This article is a preview of a story appearing in POB's December issue.
As part of its mission to “define, maintain and provide access to the National Spatial Reference System (NSRS),” the National Geodetic Survey (NGS) issued a bold set of milestones for modernizing the NSRS in its 10-year plan, which was laid out in 2008. One of these milestones was the replacement of the North American Vertical Datum of 1988 (NAVD 88) with a new vertical datum in which the zero elevation surface will be defined through a gravimetric geoid model and that will be accessed primarily through GPS and that geoid model. To prepare for this switch, NGS engaged in a new project of gravity data collection and validation, known as Gravity for the Redefinition of the American Vertical Datum, or GRAV-D. Although the 10-year plan targeted 2018 as the completion date of GRAV-D, fiscal and scheduling realities now point toward a 2022 target date.
In order to assure the highest accuracy in the new vertical datum, NGS stated that “the gravimetric geoid used in defining the NSRS should have an absolute accuracy of 1 centimeter at any place and at any time.” Whether this objective is truly achievable remains an open question. However actual answers about the achievable accuracy of a gravimetric geoid model must be provided. For this reason, NGS decided to embark on the first survey (of a likely trio of surveys) specifically intended to evaluate gravimetric geoid model accuracy. This first survey is known as the Geoid Slope Validation Survey of 2011, or GSVS11.
Although the concept of sea level as a zero height surface stretches back into pre-history, development of a formal theory on the computation of the geoid (from gravity measurements) began in earnest in the mid-1800s. In the century and a half since then, gravity has been measured worldwide, theories have improved, and the overall accuracy of geoid models has increased by many orders of magnitude. In fact, in only the last few decades, theoretical geoid accuracy has gone from “less than 1 meter” to approaching 1 centimeter.
However truly achieving any level of accuracy requires independent validation. For this reason, NGS began making plans in 2010 to perform the first geoid accuracy vaildation survey to support the policy of moving to a gravimetric geoid model as the zero elevation surface for the next national vertical datum.
Numerous technical and theoretical issues arose in the initial planning phases. For example, comparison of one gravity-based geoid model to another is not truly an independent validation when they rely on the same gravity data sets. However, the launch of the GRACE (Gravity Recovery and Climate Experiment) and GOCE (Gravity field and steady-state Ocean Circulation Explorer) satellites, provided new, independent, satellite-only models of the geoid, with accuracies of geoid differences at about 1 centimeter over distances greater than about 200 kilometers (GRACE) or 100 kilometers (GOCE). NGS considered that a survey at least 200 kilometers long could be compared to these models as a starting point.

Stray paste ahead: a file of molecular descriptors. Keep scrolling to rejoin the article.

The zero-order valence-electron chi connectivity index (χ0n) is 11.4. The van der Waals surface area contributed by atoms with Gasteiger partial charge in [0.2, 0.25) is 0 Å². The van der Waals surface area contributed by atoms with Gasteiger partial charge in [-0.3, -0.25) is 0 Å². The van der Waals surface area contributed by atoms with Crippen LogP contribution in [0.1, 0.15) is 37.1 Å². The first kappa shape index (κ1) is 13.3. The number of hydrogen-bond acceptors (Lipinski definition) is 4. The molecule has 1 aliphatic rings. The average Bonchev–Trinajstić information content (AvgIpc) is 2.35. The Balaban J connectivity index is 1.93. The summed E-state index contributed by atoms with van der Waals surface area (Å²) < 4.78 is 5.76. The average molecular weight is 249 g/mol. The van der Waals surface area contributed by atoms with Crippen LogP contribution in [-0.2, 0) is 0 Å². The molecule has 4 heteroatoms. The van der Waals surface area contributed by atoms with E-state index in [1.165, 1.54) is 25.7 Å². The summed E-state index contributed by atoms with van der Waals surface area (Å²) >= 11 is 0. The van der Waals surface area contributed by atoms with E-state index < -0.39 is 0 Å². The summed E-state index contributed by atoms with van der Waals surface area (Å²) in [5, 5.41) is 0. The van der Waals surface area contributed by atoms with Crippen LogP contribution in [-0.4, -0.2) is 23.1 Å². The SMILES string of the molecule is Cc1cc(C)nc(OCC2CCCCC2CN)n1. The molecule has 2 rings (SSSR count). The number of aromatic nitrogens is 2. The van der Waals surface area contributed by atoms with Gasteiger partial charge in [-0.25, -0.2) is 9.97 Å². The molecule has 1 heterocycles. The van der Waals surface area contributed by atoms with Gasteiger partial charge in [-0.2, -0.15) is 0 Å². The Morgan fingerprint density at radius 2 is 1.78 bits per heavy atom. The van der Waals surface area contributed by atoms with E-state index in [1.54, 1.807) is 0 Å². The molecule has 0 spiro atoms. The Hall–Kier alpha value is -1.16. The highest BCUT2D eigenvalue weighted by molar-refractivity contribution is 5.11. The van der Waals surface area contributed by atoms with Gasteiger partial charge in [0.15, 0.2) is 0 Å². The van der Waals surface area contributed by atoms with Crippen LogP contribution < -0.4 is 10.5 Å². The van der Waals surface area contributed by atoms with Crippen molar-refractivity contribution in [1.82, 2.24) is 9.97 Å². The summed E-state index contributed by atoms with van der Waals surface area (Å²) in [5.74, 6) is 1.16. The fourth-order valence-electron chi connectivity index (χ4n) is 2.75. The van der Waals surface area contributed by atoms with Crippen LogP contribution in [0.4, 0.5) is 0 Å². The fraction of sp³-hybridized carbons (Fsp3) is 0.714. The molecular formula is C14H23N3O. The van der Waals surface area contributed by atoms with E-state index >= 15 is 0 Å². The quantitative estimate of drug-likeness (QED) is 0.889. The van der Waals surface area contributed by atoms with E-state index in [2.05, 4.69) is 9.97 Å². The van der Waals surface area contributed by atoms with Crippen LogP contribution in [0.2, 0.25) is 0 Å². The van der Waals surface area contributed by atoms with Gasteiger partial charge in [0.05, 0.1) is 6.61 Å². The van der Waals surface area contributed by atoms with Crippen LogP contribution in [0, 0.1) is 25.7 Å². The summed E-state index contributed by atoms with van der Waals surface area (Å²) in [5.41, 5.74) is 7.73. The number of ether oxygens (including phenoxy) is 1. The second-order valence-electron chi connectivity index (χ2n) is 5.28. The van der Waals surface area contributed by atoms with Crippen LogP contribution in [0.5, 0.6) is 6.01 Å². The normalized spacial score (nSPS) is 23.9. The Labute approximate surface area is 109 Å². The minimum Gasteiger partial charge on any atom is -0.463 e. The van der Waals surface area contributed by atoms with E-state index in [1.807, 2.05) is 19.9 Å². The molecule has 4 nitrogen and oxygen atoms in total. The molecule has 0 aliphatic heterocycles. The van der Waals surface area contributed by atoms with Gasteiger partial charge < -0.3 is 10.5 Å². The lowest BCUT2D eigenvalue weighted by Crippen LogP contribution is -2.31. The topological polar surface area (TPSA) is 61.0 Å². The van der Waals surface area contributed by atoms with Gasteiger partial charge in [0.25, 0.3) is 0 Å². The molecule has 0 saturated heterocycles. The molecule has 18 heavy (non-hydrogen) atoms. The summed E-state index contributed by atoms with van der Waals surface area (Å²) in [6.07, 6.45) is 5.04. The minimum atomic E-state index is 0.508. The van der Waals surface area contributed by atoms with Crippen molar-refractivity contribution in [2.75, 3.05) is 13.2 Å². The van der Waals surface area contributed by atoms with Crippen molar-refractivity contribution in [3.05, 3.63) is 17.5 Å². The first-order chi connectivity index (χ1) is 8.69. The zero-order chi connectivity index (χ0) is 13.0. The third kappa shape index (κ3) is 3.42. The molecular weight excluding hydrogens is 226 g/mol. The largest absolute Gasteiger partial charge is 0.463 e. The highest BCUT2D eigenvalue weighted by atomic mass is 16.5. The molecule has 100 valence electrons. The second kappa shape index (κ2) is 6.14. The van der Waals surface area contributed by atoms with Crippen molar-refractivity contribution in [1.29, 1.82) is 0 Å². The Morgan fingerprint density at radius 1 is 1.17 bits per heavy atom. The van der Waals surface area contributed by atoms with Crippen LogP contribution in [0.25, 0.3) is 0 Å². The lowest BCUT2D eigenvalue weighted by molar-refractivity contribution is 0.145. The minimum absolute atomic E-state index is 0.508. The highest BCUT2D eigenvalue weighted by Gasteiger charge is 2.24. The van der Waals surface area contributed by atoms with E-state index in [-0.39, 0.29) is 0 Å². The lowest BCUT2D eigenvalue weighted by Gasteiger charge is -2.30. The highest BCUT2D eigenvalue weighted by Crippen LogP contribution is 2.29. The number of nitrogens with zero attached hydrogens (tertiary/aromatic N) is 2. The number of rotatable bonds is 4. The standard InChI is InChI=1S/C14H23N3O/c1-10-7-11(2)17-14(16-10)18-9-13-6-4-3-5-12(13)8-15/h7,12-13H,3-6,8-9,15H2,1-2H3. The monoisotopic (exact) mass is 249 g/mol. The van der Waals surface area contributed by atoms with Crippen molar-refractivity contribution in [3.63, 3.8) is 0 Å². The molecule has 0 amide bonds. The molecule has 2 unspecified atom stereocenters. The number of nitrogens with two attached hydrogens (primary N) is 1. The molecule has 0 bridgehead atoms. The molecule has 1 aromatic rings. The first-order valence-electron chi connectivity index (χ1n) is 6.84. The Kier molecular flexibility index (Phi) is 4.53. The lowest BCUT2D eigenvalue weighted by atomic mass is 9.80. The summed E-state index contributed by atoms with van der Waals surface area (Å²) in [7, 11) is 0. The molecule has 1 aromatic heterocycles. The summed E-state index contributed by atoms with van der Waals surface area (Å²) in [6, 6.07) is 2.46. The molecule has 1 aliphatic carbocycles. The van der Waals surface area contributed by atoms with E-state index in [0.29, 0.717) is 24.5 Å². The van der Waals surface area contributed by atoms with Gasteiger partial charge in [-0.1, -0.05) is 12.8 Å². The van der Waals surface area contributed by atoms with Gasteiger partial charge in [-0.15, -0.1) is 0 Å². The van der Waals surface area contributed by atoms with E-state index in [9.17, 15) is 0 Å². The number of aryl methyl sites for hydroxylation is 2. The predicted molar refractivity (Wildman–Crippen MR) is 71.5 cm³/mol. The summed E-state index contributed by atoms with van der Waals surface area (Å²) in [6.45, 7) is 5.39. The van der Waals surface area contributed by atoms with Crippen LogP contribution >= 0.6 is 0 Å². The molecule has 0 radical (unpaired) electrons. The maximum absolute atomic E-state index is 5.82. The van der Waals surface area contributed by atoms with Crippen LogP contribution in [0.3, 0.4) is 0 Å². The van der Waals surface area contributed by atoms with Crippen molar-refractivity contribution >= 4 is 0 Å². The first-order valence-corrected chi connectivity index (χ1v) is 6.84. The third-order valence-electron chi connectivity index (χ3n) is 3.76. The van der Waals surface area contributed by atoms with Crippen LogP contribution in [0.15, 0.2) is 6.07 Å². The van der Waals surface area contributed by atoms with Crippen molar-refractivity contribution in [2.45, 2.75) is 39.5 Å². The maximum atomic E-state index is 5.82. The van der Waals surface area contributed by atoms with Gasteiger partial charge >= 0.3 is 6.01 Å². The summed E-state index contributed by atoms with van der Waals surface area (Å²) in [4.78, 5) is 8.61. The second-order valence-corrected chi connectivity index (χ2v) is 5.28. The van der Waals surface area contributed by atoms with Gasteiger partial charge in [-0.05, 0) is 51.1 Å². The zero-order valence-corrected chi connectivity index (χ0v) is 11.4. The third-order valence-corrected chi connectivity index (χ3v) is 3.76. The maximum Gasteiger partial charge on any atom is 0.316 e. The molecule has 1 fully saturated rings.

Those familiar with NGS’s work on geoid modeling since GEOID96 might wonder why NGS didn’t immediately default to using the familiar “N=h-H” equation for validating the geoid. Unfortunately, simply removing orthometric heights (H) from ellipsoid heights (h) as has been done in the past fails to address two unresolved issues: 1) that geodetic leveling requires at least one “known” point in order to determine absolute orthometric heights, and 2) the available data for such comparisons in the United States is in NAD 83 (North American Datum of 1983) and NAVD 88, both of which have known nationwide and regional biases at their very definitional level (which is why the NGS 10-year plan calls for replacing both). The second issue can actually be solved by processing GPS data (for ellipsoid heights) and leveling data (for orthometric heights) without resorting to pre-published NAD 83 or NAVD 88 control. The first issue, however, remains an unsolved difficulty when attempting to validate absolute geoid heights from leveling and GPS.
In accordance with the above limitation, the plan for this first survey was to set aside absolute accuracy for the time being and concentrate on differential accuracy. Thus, it was decided to make use of entirely new GPS-derived ellipsoid height differences and leveling-derived orthometric height differences (completely independent of NAD 83 and NAVD 88) in order to compute geoid height differences (“geoid slopes”) to independently compare to those geoid height differences in the gravimetric geoid model.
However, “leveling without gravity measurements…is meaningless from a rigorous point of view.” And while there certainly exists much historic surface gravity in the U.S., much of it is unreliable. Therefore, it was decided early on that the only way to properly use new leveling to get these orthometric height differences as accurate as possible was to acquire new terrestrial (absolute and relative) gravity measurements at the same time.